Thailand’s Court of Appeals last week denied Mitr Phol’s motion to dismiss a historic class action lawsuit filed against the company by plaintiffs representing hundreds of Cambodian families who were violently displaced to make way for one of the Thai sugar giant’s industrial sugar plantations. The case also shines a light on the serious human rights abuses hidden in the supply chains of some of the world’s best known consumer brands.
Mitr Phol is the largest sugar company in Asia and the fifth largest in the world. Past and current buyers include Pepsi, Nestle, Mars Wrigley, Corbion, Marubeni and Coca-Cola. Plaintiffs have previously called on Mitr Phol’s buyers to do everything in their power to ensure remediation for the displaced families, in line with their responsibilities under the UN Guiding Principles on Business and Human Rights.
“While we are moving closer to securing justice through the Thai courts, the process is painfully slow for our families and children who have grown up in poverty because, after more than a decade, we have not been compensated for our stolen land,” said Smin Tit, an affected community representative and one of the plaintiffs in this case.
Plaintiffs filed the landmark class action lawsuit in 2018, following a 2015 investigation by the Thai National Human Rights Commission which found Mitr Phol responsible for the evictions and called on the company to “correct and remedy the impacts.” Farmers and their families have been left impoverished after their lands were seized, crops looted and homes demolished and burned to the ground. To date, plaintiffs have secured important victories in Thai court, including a decision in July 2020 recognizing their class status and the recent denial of Mitr Phol’s motion to dismiss. The Bangkok South Civil Court set September 21, 2022, for the next pre-trial hearing.
Implications for Mitr Phol’s corporate customers and sugar trade associations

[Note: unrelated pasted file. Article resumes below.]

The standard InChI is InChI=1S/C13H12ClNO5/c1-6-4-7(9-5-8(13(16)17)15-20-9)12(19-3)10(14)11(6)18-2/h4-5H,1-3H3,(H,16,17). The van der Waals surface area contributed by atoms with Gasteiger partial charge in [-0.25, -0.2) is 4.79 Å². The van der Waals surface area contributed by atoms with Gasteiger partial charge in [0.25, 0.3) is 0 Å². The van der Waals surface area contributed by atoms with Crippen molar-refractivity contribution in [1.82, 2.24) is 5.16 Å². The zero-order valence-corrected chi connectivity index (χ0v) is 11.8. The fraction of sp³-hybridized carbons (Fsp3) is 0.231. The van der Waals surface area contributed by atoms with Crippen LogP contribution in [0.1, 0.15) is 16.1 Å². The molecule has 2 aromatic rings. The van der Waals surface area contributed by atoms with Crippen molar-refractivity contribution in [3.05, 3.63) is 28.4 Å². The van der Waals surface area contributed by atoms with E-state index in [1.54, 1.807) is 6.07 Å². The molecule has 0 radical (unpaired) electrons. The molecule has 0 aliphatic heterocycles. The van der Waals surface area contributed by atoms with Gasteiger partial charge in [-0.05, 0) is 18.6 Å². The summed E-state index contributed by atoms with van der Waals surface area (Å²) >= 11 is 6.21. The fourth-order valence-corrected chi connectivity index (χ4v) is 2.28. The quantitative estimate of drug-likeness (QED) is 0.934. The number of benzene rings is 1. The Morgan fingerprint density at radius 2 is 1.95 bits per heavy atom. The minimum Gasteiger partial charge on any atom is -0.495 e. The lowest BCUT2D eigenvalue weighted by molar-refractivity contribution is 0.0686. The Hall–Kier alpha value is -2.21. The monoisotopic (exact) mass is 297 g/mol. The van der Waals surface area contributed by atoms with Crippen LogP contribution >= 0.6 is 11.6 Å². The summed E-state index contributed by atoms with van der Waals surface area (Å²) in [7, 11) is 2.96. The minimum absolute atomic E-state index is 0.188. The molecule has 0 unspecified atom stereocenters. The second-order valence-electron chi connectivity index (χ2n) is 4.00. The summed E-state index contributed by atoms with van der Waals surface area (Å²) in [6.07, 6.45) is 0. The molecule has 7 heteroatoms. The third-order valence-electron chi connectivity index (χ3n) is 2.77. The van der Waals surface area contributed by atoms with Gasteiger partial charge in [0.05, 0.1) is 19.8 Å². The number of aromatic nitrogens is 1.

While not directly implicated in the lawsuit, consumer brands that source sugar from Mitr Phol have an obligation under the UN Guiding Principles on Business and Human Rights to use all available leverage to address known human rights violations that they are linked to through their business relationships. This includes Mitr Phol’s ongoing failure to provide compensation and other appropriate remedies for the losses and human rights impacts suffered by the evicted families.
Sugar industry trade associations also have leverage they should be using. Earlier this year, the UK National Contact Point, a government body that handles complaints against British multinational enterprises, found that the UK-based “sustainable sugarcane” certification body Bonsucro violated its international human rights responsibilities by readmitting Mitr Phol to the organization without addressing its abuses in Cambodia. Several of Mitr Phol’s past and current buyers are also members, giving them considerable influence over the steps Bonsucro takes to hold Mitr Phol accountable for its human rights responsibilities.
“It is long past time for Mitr Phol’s corporate customers to use their collective leverage with the company to demand that it finally compensates the Cambodian victims and put this disgraceful matter to rest,” said David Pred, Executive Director of Inclusive Development International. “These communities shouldn’t have to wait for the end of a lengthy litigation process to realize their right to remedy for harms that have been substantiated repeatedly in multiple forums.”
An English translation of the appellate court decision is available here.
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